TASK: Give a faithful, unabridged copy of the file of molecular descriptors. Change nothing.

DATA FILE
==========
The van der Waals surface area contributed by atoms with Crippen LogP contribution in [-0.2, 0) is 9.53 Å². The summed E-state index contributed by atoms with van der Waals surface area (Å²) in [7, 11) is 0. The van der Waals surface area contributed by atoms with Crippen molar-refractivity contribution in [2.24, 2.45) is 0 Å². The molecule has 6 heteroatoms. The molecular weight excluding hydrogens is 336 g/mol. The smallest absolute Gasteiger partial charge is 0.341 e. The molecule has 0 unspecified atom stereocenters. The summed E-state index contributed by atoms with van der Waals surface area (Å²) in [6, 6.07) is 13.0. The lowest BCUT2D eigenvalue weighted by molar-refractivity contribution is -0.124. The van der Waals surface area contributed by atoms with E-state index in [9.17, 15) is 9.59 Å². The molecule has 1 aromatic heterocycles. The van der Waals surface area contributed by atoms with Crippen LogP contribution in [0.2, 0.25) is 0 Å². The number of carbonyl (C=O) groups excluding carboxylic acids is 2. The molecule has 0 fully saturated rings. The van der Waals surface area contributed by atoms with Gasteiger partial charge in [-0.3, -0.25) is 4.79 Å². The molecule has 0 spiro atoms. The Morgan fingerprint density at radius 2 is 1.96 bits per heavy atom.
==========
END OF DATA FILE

The van der Waals surface area contributed by atoms with Crippen LogP contribution in [-0.2, 0) is 9.53 Å². The summed E-state index contributed by atoms with van der Waals surface area (Å²) in [7, 11) is 0. The van der Waals surface area contributed by atoms with Crippen molar-refractivity contribution in [2.24, 2.45) is 0 Å². The molecule has 6 heteroatoms. The molecular weight excluding hydrogens is 336 g/mol. The smallest absolute Gasteiger partial charge is 0.341 e. The molecule has 0 unspecified atom stereocenters. The summed E-state index contributed by atoms with van der Waals surface area (Å²) in [6, 6.07) is 13.0. The lowest BCUT2D eigenvalue weighted by molar-refractivity contribution is -0.124. The van der Waals surface area contributed by atoms with E-state index in [9.17, 15) is 9.59 Å². The molecule has 1 aromatic heterocycles. The van der Waals surface area contributed by atoms with Crippen LogP contribution in [0.2, 0.25) is 0 Å². The number of carbonyl (C=O) groups excluding carboxylic acids is 2. The molecule has 0 fully saturated rings. The van der Waals surface area contributed by atoms with Gasteiger partial charge in [-0.3, -0.25) is 4.79 Å². The molecule has 0 spiro atoms. The Morgan fingerprint density at radius 2 is 1.96 bits per heavy atom.